If he tries to get around you, "arc" him outside, and then aggressively pursue the ball. If your man is stronger and pushes or forces you inside the war zone, then use the standard block-out technique used in the war zone. If your man releases away from the basket to half-court as a "safety", go to the closest elbow and rebound from there. Often the 3-point shot results in a long rebound to either elbow.
Attack The Ball!
After you have sealed (boxed-out) the opponent, then go aggressively after the ball. Attack the ball, jumping high with both arms extended, grab it strongly with both hands, and "rip it down".
Expect some physical contact. You’ve got to be strong and tough inside. Once you have the ball, protect it by pivoting away from the opponents, and "chin" it, by bringing the ball under your chin with elbows out. But you must not throw an elbow... a sure foul, often flagrant.
The Outlet Pass
Once you have the ball, think "fast break". Get a quick accurate outlet pass to a teammate to get the transition game going. If you hold onto the ball too long, the opponents may tie you up, and depending on the possession arrow, all your hard work is for nothing.
So immediately pivot away from the defenders toward the sideline and find a teammate to pass to. Pivot on your outside foot. Wheel around and make a strong, sharp two-handed overhead outlet pass to your teammate on the wing. Only dribble if you have to, if you are in trouble and need to create some spacing to get the pass off.
Pass as soon as you can safely hit your teammate. But don't make a bad forced pass, and lose possession. I hate it when one of my players makes a good box-out, gets the rebound, but then simply throws the ball away with a bad pass… all the good, hard work ruined by a bad pass. And those kind of turnovers can kill you, as the opponent may get a quick shot or lay-up after the steal.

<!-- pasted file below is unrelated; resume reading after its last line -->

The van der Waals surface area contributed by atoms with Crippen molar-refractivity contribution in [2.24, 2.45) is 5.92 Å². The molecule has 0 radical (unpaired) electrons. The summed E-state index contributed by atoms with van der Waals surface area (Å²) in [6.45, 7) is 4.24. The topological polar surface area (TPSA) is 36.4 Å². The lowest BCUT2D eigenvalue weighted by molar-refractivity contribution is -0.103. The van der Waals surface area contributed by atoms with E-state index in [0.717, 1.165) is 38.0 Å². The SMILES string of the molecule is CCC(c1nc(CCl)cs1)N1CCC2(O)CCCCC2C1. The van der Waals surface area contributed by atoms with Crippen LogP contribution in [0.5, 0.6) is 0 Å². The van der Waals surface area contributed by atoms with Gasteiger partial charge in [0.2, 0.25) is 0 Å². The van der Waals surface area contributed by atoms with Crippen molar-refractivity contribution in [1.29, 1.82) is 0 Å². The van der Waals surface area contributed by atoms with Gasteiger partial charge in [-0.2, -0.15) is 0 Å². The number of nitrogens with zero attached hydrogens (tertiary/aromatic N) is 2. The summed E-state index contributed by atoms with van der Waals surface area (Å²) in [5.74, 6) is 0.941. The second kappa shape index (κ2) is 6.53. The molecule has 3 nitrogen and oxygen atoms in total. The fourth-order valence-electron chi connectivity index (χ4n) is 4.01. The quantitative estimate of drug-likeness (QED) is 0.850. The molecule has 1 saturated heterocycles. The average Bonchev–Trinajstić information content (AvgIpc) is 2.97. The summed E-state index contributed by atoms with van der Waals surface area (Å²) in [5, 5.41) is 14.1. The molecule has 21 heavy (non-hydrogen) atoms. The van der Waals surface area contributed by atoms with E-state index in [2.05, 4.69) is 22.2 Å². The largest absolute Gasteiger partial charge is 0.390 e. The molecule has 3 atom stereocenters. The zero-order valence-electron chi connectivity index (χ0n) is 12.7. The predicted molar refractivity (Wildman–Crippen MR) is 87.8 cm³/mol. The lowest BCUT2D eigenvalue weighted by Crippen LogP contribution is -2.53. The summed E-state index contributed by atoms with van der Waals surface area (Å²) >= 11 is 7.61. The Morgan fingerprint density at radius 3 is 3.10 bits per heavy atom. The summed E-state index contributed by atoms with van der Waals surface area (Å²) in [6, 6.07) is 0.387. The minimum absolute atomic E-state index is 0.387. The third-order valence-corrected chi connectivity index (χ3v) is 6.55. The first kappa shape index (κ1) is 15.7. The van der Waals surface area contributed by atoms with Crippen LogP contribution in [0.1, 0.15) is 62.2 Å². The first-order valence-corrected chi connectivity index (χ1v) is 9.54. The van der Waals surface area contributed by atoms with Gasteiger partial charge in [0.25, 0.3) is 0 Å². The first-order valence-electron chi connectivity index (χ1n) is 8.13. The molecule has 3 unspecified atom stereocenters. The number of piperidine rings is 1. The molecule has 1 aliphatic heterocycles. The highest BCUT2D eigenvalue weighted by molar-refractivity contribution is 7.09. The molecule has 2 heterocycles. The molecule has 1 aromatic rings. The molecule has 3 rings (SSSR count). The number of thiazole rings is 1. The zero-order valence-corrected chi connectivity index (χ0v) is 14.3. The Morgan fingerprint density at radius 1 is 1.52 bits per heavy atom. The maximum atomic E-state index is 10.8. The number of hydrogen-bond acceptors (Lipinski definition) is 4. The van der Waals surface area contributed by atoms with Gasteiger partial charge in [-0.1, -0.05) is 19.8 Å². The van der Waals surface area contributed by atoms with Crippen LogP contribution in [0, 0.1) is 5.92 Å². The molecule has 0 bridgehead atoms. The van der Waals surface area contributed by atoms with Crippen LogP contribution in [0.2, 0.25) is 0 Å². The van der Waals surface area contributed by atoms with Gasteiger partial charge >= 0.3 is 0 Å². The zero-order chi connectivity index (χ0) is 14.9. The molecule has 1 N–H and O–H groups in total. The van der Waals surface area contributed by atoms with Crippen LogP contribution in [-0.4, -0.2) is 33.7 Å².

Team Rebounding Concepts
The rebounding triangle
With each shot, try to establish a triangle of players boxing out around the basket. Have one player on each side of the hoop and one in front, so that you have a triangle of players boxing out around the hoop. Don't get too far under the basket, where a taller player can simply reach over your head for the rebound...box them away from the basket.
Another tip… realize that about 70% of missed shots from the corner or wing go long to the opposite side of the hoop. So make sure you have a weakside rebounder when the corner-wing shot goes up.
Especially against teams that like to shoot the three-pointer (which when missed often results in a "long rebound"), whenever possible try to have two perimeter defenders (rebounders) get to the wing-elbow areas on each side to help pick off those long rebounds that go beyond the guys boxing out down low.
Rebounding missed free-throws
Not boxing out the offensive rebounders along the free-throw lane loses games... see "Boxing Out on a Free-Throw" below.
Offensive rebounding should be a very important part of your team offense in general. Nothing frustrates the opponent more, than their playing good aggressive defense, and you get one, two, or three offensive rebounds for more shots at the hoop, until you finally score.
The keys are you've got to be aggressive and want the offensive rebound, and you must be quick on your feet and try to get inside position on the defender. This is a good way to pick up extra easy baskets. Some people call 'em "trash" baskets... I call 'em hard-working, smart, demoralizing baskets... "back breakers".
The defender should already be between you and the hoop and trying to box you out. Make a fake one way, and quickly move your feet and slip around him/her on the other side. Once you are inside, now you box out.
Another technique is to "swim" over the defender. If the defender does not have his/her arms up, put your forearm on top of his/hers, pinning it down (without grabbing or holding it), and then move your feet and step around and over the opponent's foot on that side and get inside rebounding position.
Always know where the ball is and just assume that every shot will be missed. If the shot is coming from the corner, remember that 70% of misses will go long on the opposite side, so be ready on the weakside.